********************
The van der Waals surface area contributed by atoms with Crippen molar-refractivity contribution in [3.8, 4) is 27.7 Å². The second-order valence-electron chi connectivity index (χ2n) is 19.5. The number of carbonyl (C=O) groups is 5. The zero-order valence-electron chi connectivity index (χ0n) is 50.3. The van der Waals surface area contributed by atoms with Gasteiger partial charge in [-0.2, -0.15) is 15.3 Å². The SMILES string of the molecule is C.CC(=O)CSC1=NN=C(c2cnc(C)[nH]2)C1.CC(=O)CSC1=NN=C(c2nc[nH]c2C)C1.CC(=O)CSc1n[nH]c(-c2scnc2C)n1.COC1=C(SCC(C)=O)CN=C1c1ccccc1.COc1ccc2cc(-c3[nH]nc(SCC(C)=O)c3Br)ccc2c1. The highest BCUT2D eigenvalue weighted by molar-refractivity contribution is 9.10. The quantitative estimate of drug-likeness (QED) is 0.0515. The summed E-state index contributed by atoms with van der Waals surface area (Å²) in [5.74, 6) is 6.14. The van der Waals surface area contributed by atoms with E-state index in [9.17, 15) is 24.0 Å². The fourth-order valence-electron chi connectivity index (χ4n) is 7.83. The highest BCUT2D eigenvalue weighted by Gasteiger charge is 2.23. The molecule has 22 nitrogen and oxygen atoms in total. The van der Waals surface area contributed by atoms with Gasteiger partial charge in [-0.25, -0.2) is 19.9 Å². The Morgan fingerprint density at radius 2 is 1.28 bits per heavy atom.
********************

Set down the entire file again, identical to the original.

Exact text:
The van der Waals surface area contributed by atoms with Crippen molar-refractivity contribution in [3.8, 4) is 27.7 Å². The second-order valence-electron chi connectivity index (χ2n) is 19.5. The number of carbonyl (C=O) groups is 5. The zero-order valence-electron chi connectivity index (χ0n) is 50.3. The van der Waals surface area contributed by atoms with Gasteiger partial charge in [-0.2, -0.15) is 15.3 Å². The SMILES string of the molecule is C.CC(=O)CSC1=NN=C(c2cnc(C)[nH]2)C1.CC(=O)CSC1=NN=C(c2nc[nH]c2C)C1.CC(=O)CSc1n[nH]c(-c2scnc2C)n1.COC1=C(SCC(C)=O)CN=C1c1ccccc1.COc1ccc2cc(-c3[nH]nc(SCC(C)=O)c3Br)ccc2c1. The highest BCUT2D eigenvalue weighted by molar-refractivity contribution is 9.10. The quantitative estimate of drug-likeness (QED) is 0.0515. The summed E-state index contributed by atoms with van der Waals surface area (Å²) in [5.74, 6) is 6.14. The van der Waals surface area contributed by atoms with E-state index in [9.17, 15) is 24.0 Å². The fourth-order valence-electron chi connectivity index (χ4n) is 7.83. The highest BCUT2D eigenvalue weighted by Gasteiger charge is 2.23. The molecule has 22 nitrogen and oxygen atoms in total. The van der Waals surface area contributed by atoms with Gasteiger partial charge in [-0.25, -0.2) is 19.9 Å². The Morgan fingerprint density at radius 2 is 1.28 bits per heavy atom.